— Jan Tritten
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The Voice of Reason
“Good luck with that cesarean section problem,” said my webmaster as he posted the beautiful home water birth photos of mother Kalista and baby Loki with father Trace and sister Sophie immersed in love, joy and newborn water. “It seems we were talking about that problem 30 years ago.” Yep, he’s right. We were.
By 2013, ACOG had released their new definitions for gestation, making 40 weeks term and paving the way for inductions at 39 weeks. California-licensed midwives received news of tighter restrictions for homebirth. National and world statistics worsened for infant and maternal mortality making it seem reasonable to move toward higher requirements for birth worker education and tighter control for standards in childbirth. ACOG seems to be the voice of reason.
I, however, am the voice of another reason. In all these rulings, standards, guidelines and laws, the voice of the mother is rarely seen as the expert. Her final knowing and final word ought to stand firm above the knowing of others about her; this is a human rights issue. As we midwives started to create a tiny space to serve mothers, serve our callings and serve ourselves without being thrown into prison, we thought the mother’s voice was heard through our midwifery voice; this was our initial mistake. The Cherokee made the same mistake in calling all men brothers as the foreign foot stepped onto this land. Another’s voice can never replace the one to whom actions are being taken or suggested, especially when the action is insisted upon with threats of death. This is why one must go deep and quietly into the presence of birth to see what miracles are possible.
In his latest book, Childbirth and the Future of Homo Sapiens, Michel Odent concludes, “Let us work as if it is not too late.” Some may work for legislation, others for research, some with colleagues and some with mothers, but may all work with heart and soul with little thought of self and much thought of the seventh generation. I have many passions, but intellectualizing and standardizing birth is not one of them. So I am the voice of undisturbed birth and I am saying, “Stop frightening birthing mothers.” May we learn how to speak our truths without frightening others and without frightening ourselves.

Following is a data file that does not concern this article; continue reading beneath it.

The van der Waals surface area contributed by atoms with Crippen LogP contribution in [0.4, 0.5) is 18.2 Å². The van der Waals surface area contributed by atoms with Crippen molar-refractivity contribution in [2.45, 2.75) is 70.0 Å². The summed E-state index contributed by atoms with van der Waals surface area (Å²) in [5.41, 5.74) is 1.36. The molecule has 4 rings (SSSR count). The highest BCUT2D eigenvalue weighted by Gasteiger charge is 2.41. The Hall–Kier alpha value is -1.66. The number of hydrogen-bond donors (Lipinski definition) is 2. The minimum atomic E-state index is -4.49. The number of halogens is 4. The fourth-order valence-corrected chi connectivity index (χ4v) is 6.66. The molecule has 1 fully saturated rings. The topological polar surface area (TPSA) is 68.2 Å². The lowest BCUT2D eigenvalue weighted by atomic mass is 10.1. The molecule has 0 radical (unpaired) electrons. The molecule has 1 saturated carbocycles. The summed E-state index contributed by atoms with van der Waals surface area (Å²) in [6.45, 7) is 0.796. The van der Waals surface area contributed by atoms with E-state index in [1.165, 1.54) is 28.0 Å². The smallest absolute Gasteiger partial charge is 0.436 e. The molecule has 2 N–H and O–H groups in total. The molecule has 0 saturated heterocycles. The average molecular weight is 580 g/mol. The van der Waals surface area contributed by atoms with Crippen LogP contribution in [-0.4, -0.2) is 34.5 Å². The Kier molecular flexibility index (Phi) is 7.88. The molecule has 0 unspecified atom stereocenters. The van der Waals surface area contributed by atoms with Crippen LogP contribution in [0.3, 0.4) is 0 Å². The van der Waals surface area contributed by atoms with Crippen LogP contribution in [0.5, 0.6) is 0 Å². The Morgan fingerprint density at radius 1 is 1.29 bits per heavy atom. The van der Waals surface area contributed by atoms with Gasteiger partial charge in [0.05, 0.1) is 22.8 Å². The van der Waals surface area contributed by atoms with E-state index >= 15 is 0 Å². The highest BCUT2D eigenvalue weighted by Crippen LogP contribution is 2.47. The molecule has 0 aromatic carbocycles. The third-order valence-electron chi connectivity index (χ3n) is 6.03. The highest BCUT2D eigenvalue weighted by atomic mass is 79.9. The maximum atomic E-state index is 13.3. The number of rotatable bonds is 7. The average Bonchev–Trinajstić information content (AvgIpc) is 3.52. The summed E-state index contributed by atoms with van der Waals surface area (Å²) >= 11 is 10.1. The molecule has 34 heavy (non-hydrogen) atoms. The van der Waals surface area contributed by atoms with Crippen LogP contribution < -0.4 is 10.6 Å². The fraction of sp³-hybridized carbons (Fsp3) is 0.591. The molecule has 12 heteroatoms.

Meanwhile, I wonder, why can’t we see that the way we are handling birth and the very real correlating outcomes are making things increasingly worse? Who cares how much more qualified, educated, scientific, evidence-based, equal or superior we have all become if we as a collective motherhood and as a collective midwifehood are more afraid of birth and, therefore, act accordingly. I’m not sure anyone with any education or training is best suited to be with a birthing mother. If a mother can somehow escape the claws of a professional, she ranks in the numbers of those women who are birthing the last free human beings on our planet—the last human life free from needles, machines, drugs, plastic, spotlights and the coercion of fear.
Read this editorial by Jan Tritten from the newest issue of Midwifery Today, Autumn 2015:
Q: How and why did you choose your midwife?
— Midwifery Today
A: She was older, calm, a woman of few words and she gave me confidence. She said yes. She did not fuss. She was not anxious. She did not overcharge me. I think of her everyday as I was the last person she took on before her retirement.
— Marianne Littlejohn
A: My first midwife was an amazing doctor doing homebirths. He actually talked me into a homebirth. I really needed someone who would help me have a good birth. (My first birth was awful.) He was a great choice!
— Jan Tritten
A: I was my own midwife.
— Marlene Waechter
A: She was my mother.
— Ruth Ehrhardt
A: I chose my first midwife because she was one of only two in town. I called the other one first and got her voicemail, but her voice was really harsh and militant. I couldn’t imagine hearing that voice while I was in labor. The second one turned out to be someone with whom I developed a close personal connection. It also helped that her house was only two blocks away from mine. And she was amazing! I chose my second midwife because she was willing to work with me on payment options. I ended up making her some beautiful leather work, and my husband did some yard work for her. Both were excellent experiences. The third midwife I worked with supported my goal of an unassisted birth. She did all of my prenatal care and was on call to come to my house if I needed her during delivery.
— Bren Chance